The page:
Richard Koenig is 81 years old and has a dog named Muffin. He doesn't look like a deadbeat.
"I don't have horns," he says. "I don't have much hair."
But Koenig, like many, many other people, owes us money. And he has no plans to pay it back.
Earlier this year, we pooled our money and bought a tiny slice of a toxic asset -- one of those complicated bonds at the center of the financial crisis.
It's backed by actual mortgages on actual houses. But until recently, we'd never seen any of those houses, or the people who borrowed money to buy them.
But with the help of Michael Braga, a reporter at the Sarasota Herald-Tribune, we were able to track down a few of the people whose mortgages are included in our asset.
We got wrong numbers, we left voice mails, we knocked on doors. Most of the people we called didn't want to talk to us.
Koenig was gracious enough to show us the condo he bought with a $300,000 loan. He planned to fix up the place and move into it with his wife. But after the housing market crashed, he owed far more on the place than it was worth.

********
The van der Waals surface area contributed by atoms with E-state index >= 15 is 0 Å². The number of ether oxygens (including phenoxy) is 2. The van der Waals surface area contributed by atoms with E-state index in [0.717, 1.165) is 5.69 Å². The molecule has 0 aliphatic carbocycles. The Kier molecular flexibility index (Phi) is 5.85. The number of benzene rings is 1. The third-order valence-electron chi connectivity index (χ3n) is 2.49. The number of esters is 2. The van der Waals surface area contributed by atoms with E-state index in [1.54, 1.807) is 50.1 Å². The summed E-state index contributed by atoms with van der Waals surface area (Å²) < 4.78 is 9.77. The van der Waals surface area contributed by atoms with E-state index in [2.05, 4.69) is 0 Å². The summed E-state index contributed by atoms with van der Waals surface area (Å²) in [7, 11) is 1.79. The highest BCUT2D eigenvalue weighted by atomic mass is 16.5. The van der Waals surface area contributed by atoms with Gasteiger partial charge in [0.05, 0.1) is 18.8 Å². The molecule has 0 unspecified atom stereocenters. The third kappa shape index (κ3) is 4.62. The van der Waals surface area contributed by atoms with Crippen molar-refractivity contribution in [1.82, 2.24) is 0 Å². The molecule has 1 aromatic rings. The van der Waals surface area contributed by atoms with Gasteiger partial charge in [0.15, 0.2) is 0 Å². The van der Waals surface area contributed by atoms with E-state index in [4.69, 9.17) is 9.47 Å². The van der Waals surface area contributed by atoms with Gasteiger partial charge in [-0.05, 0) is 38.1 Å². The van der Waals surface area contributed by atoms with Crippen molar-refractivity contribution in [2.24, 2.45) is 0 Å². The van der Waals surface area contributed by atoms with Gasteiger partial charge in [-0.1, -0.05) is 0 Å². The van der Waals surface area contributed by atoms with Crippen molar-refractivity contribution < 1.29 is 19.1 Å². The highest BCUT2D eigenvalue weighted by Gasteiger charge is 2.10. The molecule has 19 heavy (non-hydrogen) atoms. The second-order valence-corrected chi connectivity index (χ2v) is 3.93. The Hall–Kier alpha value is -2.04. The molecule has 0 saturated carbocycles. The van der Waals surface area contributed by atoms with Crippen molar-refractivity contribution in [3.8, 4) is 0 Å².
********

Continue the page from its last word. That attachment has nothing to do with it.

So he decided to not to move in. Instead, he kept living in his old house, and stopped making payments on the condo.
"It went against everything that I was ever taught to believe," he says. "But if I have to compromise the way I live, I'm not really not going to do that. Not at almost 82 years old."
Koenig was what we expected to find: Someone who bought a house to live in, but ultimately couldn't make it work. But with the help of a group of reporters at the Herald-Tribune, we learned that wasn't true for all of our homeowners.
We also visited a foreclosed house that was bought by a lawyer named Derek Taaca. Taaca ultimately defaulted on five loans, totaling $3.6 million -- including a $991,000 loan in our toxic asset. He didn't return our calls.
Of the nine loans we identified, three were given to investors who owned multiple properties and apparently never lived in the homes.
And one of those mortgages is listed in an FBI affidavit. It's allegedly tied to a ring of investors who may have lied to the banks to get loan after loan. That group has defaulted on $120 million in loans, according to Braga, the Sarasota reporter who brought the affidavit to our attention.
We'll have more on that affidavit, and the story behind it, later today. Update: Read the post now.
In the meantime, you can read Sarasota Herald-Tribune's investigative project on house flipping in Florida.